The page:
WASHINGTON (Mar. 16)
Israel’s request for U.S. loan guarantees appears to be on its deathbed, though it could still be resuscitated at the last moment.
Prospects for winning approval of the guarantees dimmed over the weekend when President Bush reportedly rejected a proposed legislative compromise hammered out last week by Sen. Patrick Leahy (D-Vt.), chairman of the Senate subcommittee dealing with foreign appropriations, and Sen. Robert Kasten (R-Wis.), the panel’s ranking Republican.
Bush informed Leahy of his decision in a telephone conversation Sunday, according to pro-Israel sources. Leahy then canceled a subcommittee hearing on the loan guarantees that had been scheduled for Tuesday.
Leahy is scheduled to meet with the president on Tuesday, in a last-ditch effort to win support for the legislation, which would be included in the foreign aid bill that Congress must adopt by March 31. That is when the continuing resolution on foreign aid that Congress approved last fall expires.
The guarantees would enable Israel to borrow as much as $10 billion from commercial banks on favorable terms. The money would be used to help resettle 1 million immigrants from the former Soviet Union expected to arrive over the next five years.
The Bush administration supports guaranteeing the loans in principle, but is insisting that Israel agree to freeze all building in the administered territories. It is willing to allow Israel to finish projects already begun, but only if the cost of completion is subtracted from the amount of loans guaranteed.
Kasten and Sen. Daniel Inouye (D-Hawaii) co-sponsored a bill last fall that would provide the guarantees to Israel with no strings attached. But Bush has vowed to veto the bill, and pro-Israel lawmakers doubt they can muster enough votes for an override.
‘WE WILL NOT BEG OR CRAWL FOR HELP’
Under the compromise worked out by Leahy and Kasten, Israel would receive guarantees for the first $1 billion immediately, minus $150 million deducted for what Israel is expected to spend on settlements between April 1 and Sept. 30, the end of the current fiscal year.
The president would then have the discretion whether or not to provide Israel with guarantees for an additional $1 billion for this year and $2 billion annually for the subsequent four years.
But Bush balked at that proposal, insisting that the administration retain discretion of guarantees for the first $1 billion, as well.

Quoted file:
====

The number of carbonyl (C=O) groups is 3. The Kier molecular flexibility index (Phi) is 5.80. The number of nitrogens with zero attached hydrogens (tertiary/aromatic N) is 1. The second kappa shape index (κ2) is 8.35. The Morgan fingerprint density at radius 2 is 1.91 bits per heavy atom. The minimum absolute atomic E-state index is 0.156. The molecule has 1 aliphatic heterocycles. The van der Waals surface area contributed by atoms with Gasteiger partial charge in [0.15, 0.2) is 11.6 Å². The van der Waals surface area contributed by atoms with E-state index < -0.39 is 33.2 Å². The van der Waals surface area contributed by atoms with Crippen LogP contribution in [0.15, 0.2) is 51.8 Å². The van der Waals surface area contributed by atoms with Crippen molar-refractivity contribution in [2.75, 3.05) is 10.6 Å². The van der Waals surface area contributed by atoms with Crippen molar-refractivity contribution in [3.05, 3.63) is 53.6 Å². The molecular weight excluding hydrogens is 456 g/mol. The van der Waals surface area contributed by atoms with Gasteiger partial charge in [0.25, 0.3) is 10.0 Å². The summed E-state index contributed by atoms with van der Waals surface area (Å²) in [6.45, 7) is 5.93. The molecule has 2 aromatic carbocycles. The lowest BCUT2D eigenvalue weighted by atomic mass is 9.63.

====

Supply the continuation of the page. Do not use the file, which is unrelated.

If Leahy is unable to convince the president to change his mind, the Leahy-Kasten compromise could still be offered on the Senate floor as an amendment to the continuing resolution on foreign aid. But again, pro-Israel forces would have to muster votes from two-thirds of both chambers of Congress to override a likely presidential veto.
After March 31, the loan guarantees could be offered up any time during the year or as part of the 1993 foreign aid bill, which must be approved by Oct. 1. But the chances of Congress approving new foreign aid in an election year dominated by concern over the U.S. economic recession are considered to be slim.
This means that unless Bush and Leahy reach an agreement before March 31, the loan guarantees would probably not even be considered before the new Congress takes office next January, pro-Israel sources say.
Israeli officials already seem resigned to not getting the loan guarantees.
“We are a small people, but we are a proud people, and we will not beg or crawl for help,” Israel Defense Minister Moshe Arens declared.
Speaking Monday at a luncheon during the eighth national young leadership conference of the United Jewish Appeal, Arens expressed hope that “our friends in Washington” will provide the guarantees.
“But should they choose not to do so or to append intolerable conditions to this assistance, then without rancor and with continuing friendship for this great country, the United States, we shall have to do it ourselves,” Arens said.
His remarks were received with thunderous applause from the more than 3,000 people attending the UJA conference. They signed copies of a letter to Bush urging him to approve the loan guarantees without any conditions.
Arens said Israel cannot accept the U.S. conditions on settlements, because “we are being asked to renounce the right of Jews to live in Judaea and Samaria. We are being asked to abandon a key element of Israel’s security,”